People are now asking for correction in the certificate. Also, some are doing one vaccination with one mobile number and the second with another.

We are not doing any de-duplication at the backend. We could have done de-duplication if there was only a single digitally verified document like Aadhar, but we have not made Aadhar compulsory for vaccination.

Very small percentage of people are using Aadhar even though 99 per cent of the people in this country have it.

IMAGE: People queue to register for the COVID-19 vaccine at a vaccination centre in Guwahati, June 5, 2021. Photograph: Lal Singh/ANI Photo

Aren't people using multiple accounts and numbers to get slots easily?

Multiple accounts in a bank won't produce more money. Similarly, creating more accounts will not multiply the number of slots.

This is a fallacy and people should not use it. Because of this, many people are stuck with two provisional certificates.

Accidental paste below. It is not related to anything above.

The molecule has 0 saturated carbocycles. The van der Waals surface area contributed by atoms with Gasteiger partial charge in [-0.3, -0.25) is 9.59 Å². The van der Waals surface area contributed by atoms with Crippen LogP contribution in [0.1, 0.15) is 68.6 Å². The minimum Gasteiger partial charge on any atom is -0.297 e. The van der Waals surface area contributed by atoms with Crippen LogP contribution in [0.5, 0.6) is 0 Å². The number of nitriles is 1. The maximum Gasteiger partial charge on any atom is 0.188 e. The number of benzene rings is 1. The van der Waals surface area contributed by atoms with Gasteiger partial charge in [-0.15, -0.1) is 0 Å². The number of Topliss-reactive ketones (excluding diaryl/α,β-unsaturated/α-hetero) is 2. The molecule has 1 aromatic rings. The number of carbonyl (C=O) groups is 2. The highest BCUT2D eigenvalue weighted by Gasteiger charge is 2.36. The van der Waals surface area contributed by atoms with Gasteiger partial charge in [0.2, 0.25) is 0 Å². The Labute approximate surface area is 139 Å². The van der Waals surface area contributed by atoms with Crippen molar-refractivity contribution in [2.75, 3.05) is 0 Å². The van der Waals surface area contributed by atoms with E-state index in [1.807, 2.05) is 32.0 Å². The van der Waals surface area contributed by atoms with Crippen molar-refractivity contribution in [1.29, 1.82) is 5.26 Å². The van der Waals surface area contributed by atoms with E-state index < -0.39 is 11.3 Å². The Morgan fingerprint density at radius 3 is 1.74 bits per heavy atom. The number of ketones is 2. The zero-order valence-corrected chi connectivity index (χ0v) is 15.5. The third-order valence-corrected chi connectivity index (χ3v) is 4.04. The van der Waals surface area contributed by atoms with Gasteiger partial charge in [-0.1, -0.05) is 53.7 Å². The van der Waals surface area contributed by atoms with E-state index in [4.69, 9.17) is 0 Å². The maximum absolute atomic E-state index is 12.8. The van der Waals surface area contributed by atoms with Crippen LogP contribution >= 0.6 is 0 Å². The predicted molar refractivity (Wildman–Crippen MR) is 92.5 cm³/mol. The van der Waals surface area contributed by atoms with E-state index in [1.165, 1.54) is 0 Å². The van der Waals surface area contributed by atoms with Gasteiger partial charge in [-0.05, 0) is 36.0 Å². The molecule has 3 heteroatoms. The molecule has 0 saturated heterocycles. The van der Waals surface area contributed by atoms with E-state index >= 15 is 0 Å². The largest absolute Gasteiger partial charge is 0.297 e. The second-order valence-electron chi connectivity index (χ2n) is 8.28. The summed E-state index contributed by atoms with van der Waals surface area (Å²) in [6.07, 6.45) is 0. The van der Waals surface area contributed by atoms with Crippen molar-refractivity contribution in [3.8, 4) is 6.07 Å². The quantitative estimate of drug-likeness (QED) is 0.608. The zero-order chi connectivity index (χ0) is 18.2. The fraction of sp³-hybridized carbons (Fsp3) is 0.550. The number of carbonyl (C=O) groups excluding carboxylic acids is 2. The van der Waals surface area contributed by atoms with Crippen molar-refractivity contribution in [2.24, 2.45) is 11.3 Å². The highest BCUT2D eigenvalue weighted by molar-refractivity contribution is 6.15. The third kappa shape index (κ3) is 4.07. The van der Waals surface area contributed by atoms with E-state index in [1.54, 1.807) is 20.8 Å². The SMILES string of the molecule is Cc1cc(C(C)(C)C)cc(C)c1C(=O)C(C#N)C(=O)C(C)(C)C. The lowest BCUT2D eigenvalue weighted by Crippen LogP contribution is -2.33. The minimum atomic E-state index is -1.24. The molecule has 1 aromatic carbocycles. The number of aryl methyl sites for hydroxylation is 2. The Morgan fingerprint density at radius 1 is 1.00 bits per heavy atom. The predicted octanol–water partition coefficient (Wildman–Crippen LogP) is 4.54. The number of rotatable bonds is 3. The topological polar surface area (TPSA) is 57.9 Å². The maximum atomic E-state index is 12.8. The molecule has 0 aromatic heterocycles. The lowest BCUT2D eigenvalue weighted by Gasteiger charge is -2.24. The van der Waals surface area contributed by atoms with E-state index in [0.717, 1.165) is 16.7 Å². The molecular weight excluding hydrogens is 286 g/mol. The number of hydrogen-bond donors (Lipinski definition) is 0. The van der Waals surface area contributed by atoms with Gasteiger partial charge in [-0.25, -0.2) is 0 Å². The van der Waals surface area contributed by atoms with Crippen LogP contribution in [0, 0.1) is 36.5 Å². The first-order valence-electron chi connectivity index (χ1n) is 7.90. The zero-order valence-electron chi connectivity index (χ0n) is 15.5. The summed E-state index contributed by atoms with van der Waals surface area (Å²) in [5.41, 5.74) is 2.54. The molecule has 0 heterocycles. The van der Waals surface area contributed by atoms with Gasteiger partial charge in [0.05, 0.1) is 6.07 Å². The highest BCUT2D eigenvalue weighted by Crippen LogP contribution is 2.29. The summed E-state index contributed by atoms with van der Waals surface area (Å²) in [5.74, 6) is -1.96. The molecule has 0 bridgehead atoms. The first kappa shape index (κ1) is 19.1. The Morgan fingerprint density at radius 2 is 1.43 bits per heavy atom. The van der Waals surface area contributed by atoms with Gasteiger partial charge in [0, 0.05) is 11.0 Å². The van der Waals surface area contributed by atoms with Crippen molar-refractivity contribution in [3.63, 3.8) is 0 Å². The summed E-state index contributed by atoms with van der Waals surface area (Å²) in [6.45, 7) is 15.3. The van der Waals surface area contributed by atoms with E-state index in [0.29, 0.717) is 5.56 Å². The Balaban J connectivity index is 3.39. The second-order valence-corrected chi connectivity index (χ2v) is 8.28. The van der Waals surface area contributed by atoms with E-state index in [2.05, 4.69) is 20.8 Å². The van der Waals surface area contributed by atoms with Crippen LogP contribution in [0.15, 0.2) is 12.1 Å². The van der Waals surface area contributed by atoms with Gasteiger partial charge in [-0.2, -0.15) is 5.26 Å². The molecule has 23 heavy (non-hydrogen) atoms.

You have earlier spoken about vaccine availability being the real issue while booking a slot. Can you elaborate?

Registration is like giving access to a platform. Booking is like boarding a train after reservation.

IMAGE: People register to get COVID-19 vaccination inside a vaccination camp at Chota Imambara in Lucknow, June 1, 2021. Photograph: Naeem Ansari/ANI Photo

If you have too many people on the platform and there are too few trains running, should you blame the platform?

Platform is not creating vacancies, it is making things accessible equally to everyone though some say it's about the fastest finger first.

It's the vaccine which should come... The total vaccine doses in the ecosystem is 70 million as of now. I think the demand-supply gap will reduce going forward.

People should become a bit more patient.

IMAGE: Ram Sewak Sharma, CEO, National Health Authority,=. Photograph: PTI Photo

Since we knew about the demand-supply situation earlier, could the CoWIN have been built differently?

The question should be whether CoWIN provides flexibility for the people and entities responsible for vaccination.